The Covid-19 pandemic has created a £10 billion funding gap in the UK that will cost the sector 60,000 jobs without more support, and see more than half of charities cut services, research has found.
The latest Charity Sector Tracker, conducted in August and published by Pro Bono Economics in partnership with the Chartered Institute of Fundraising and Charity Finance Group, surveyed 455 charities and found that that 19% have already made redundancies. At the moment, 23% plan to make further cutbacks once the government’s furlough scheme comes to an end, rising to 44% among the UK’s largest charities. Almost one-in-ten (8%) of large charities anticipate reducing their headcount by 25-50%.
More than 5,000 job losses have been announced in the UK charity sector since the start of the pandemic, but Pro Bono Economics estimates that the true figure is closer to 25,600 and that another 34,100 charities sector employees may have lost their jobs by the end of the year.
In addition, 58% of the charities surveyed believe they are likely to have to reduce their service provision over the next six months, just as demand soars.
This pressure is expected to last into 2022, with 70% expecting it to take more than 12 months for their income to return to pre-crisis levels and 26% overall thinking the climb back will take more than two years. This is greater among large charities, with 40% thinking it will take this long, compared to 27% of medium, and 18% of small organisations.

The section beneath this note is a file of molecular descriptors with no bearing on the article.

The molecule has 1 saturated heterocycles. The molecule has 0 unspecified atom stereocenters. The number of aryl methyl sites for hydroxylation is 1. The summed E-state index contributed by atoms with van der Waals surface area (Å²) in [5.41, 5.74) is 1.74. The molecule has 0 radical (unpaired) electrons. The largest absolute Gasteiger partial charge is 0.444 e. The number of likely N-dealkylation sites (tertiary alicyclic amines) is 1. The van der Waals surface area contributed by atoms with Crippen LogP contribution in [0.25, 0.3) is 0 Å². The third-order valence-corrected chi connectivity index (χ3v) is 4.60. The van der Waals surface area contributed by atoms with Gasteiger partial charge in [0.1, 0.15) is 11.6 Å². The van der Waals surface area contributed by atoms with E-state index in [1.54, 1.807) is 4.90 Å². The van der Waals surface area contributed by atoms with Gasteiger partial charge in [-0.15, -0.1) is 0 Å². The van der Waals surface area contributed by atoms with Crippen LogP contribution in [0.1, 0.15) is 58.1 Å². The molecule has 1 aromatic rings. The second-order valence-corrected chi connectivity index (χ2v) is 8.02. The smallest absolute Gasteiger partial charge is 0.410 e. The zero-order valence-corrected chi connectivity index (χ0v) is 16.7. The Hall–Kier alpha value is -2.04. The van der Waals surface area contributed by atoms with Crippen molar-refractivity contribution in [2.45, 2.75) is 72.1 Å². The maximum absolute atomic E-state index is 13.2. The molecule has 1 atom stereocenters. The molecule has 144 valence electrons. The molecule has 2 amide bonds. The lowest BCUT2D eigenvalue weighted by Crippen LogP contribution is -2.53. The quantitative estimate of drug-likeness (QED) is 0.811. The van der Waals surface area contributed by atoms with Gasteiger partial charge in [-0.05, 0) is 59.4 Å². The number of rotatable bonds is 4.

Matt Whittaker, CEO of Pro Bono Economics, said:
“With the recession biting and unemployment rising, the social sector has never been more needed. But an alarming proportion of jobs in the sector are now at risk. That means many of the charity workers who have provided vital support to millions across the country since the start of the Covid crisis are facing a very uncertain future.”
“Navigating this period rests in part on getting more resources into the sector, from government, from existing funders and from members of the public. But it also rests on reversing the public policy neglect the sector has suffered from over many years. That’s particularly true if civil society is to play the pivotal role that it should do in the country’s recovery from the pandemic, helping to fulfil the Prime Minister’s pledge to ‘build back better’.”
Daniel Fluskey, head of policy and external affairs of the Chartered Institute of Fundraising, added:
“The findings from this research show just how challenging the situation is for charities across the UK. The stark figures on reduction of services and job losses are of real concern and will have a real impact for the people, families, and communities who rely on charities every day. At a time where so many people are struggling, we are seeing charities’ ability to help them severely reduced, not just in the short-term, but over the months and years ahead.”
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